A project designed to stabilize the bank of the Whittier Road in Farmington has hit some kinks a year after work was completed with far more plants dying on site than were allowed under the guidelines of a federal grant used to finance the project.

About 23 percent of the new plants on the embankment survived, but the grant stipulates the survival rate by year two is supposed to be 70 percent in order for the work to comply with the grant.

The embankment was rebuilt in the fall of 2013, three years after a 1,500-square-foot chunk of earth fell into the river during a storm. The damaged bank threatened the structure of the Whittier Road and prompted Farmington officials to reduce traffic to the far lane of the road.

Selectmen agreed at a Tuesday night meeting to fix the problem by replacing the plants, but the plan still needs to be approved by the Federal Emergency Management Agency.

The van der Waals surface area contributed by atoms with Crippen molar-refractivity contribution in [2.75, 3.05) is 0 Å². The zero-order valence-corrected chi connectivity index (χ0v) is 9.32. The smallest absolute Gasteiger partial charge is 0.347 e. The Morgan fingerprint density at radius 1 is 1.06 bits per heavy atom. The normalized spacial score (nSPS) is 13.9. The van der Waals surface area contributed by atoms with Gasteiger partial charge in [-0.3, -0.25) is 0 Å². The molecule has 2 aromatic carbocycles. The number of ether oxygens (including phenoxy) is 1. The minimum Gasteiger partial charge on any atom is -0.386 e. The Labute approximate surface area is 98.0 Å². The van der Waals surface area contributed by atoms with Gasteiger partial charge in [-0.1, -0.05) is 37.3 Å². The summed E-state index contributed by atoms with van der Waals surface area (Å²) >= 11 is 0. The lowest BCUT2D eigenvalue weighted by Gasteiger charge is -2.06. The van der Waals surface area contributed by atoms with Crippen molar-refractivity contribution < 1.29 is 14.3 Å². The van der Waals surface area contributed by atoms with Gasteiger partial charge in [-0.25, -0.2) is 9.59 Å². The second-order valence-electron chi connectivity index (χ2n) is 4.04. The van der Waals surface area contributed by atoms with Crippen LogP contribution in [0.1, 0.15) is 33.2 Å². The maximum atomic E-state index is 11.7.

“Other than that, the project has held up really well,” said Town Manager Richard Davis.

The replanting plan is expected to be an inexpensive fix, said Davis.

He said planting is expected to happen in the spring with the labor being done by volunteers from possibly the Franklin County Soil and Water Conservation District, University of Maine at Farmington and Foster Career and Technical Education Center.

The only expense would be the plants. Davis said he did not know how much the plants would cost, but one estimate he said he heard was for around $1,600.

The project, which cost a total of $452,072, was paid for in part by a grant from FEMA with the town paying 25 percent and FEMA paying 75 percent.

The original reconstruction effort involved adherence to federal regulations. Resulting time delays left town officials frustrated with the pace of the project, which was finished in September 2013.

After haggling between the U.S. Fish and Wildlife Service and an environmental consulting group hired by the town, an agreement was reached to stabilize the riverbank using a combination of boulders and layers of trees with the root wads still intact that would have vegetation planted over it.

Both groups agreed the structure was environmentally sound and would not harm the endangered Atlantic salmon in the Sandy River.

Kaitlin Schroeder — 861-9252

[email protected]